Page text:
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Last seen on: New York Times Crossword – Mar 12 2019
Random information on the term “___ Godiva”:
Roger of Wendover (died 6 May 1236), probably a native of Wendover in Buckinghamshire, was an English chronicler of the 13th century.
At an uncertain date he became a monk at St Albans Abbey; afterwards he was appointed prior of the cell of Belvoir, but he forfeited this dignity in the early years of Henry III, having been found guilty of wasting the endowments. His latter years were passed at St Albans, where he died on 6 May 1236.
Roger is the first in the series of important chroniclers who worked at St Albans. His best-known chronicle, called the Flores Historiarum (Flowers of History), is based in large part on material which already existed at St Albans. The actual nucleus of the early part of Roger’s Flowers of History is supposed to have been the compilation of John de Cella (also known as John of Wallingford), who was abbot of St Albans from 1195 to 1214, although that is inconclusive.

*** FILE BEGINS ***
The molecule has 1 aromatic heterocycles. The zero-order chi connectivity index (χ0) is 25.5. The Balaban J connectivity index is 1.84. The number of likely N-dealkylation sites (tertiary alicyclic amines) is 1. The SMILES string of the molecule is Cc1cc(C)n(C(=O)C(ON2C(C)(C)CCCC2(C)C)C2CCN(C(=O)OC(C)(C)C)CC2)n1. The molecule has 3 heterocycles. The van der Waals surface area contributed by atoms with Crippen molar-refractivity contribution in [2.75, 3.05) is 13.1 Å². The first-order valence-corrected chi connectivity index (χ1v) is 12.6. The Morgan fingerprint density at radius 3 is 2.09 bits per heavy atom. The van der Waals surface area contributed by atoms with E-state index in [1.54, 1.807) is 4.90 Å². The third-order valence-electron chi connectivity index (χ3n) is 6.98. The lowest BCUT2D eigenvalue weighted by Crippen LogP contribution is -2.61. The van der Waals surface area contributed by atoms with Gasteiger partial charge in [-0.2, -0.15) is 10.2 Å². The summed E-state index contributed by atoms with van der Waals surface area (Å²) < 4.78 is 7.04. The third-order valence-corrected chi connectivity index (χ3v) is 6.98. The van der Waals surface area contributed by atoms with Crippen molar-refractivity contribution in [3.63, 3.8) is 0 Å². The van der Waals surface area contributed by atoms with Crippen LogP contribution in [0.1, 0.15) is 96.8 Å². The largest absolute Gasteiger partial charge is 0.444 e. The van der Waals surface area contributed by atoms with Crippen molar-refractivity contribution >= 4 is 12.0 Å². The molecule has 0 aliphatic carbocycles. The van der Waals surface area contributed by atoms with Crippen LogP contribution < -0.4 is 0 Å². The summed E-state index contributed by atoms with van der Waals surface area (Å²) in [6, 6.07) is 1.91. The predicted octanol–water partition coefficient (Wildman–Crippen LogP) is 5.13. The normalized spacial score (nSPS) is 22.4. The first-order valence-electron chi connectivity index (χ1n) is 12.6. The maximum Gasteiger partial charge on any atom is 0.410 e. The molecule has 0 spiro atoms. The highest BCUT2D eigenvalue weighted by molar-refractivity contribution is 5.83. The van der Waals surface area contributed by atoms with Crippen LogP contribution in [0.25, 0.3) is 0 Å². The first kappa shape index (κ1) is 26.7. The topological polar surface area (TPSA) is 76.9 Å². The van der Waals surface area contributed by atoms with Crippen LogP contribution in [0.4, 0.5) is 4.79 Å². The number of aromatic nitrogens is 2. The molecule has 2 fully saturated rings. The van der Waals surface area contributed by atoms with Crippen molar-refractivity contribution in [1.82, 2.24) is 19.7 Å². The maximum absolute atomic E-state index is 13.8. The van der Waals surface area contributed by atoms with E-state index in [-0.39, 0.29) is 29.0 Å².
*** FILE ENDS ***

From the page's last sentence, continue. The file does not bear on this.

John’s work started from the year 1188, and was revised and continued by Roger up to 1235, the year before his death. Roger claims in his preface to have selected “from the books of catholic writers worthy of credit, just as flowers of various colours are gathered from various fields.” Hence he called his work Flores Historiarum—a title appropriated in the 14th century to a long compilation by various hands. Begun at St Albans based upon the Chronicle of Matthew Paris, it was finally completed at Westminster continuing to the year 1326. The work was long ascribed to one “Matthew of Westminster”, but it is now known that no actual chronicler of that name ever existed.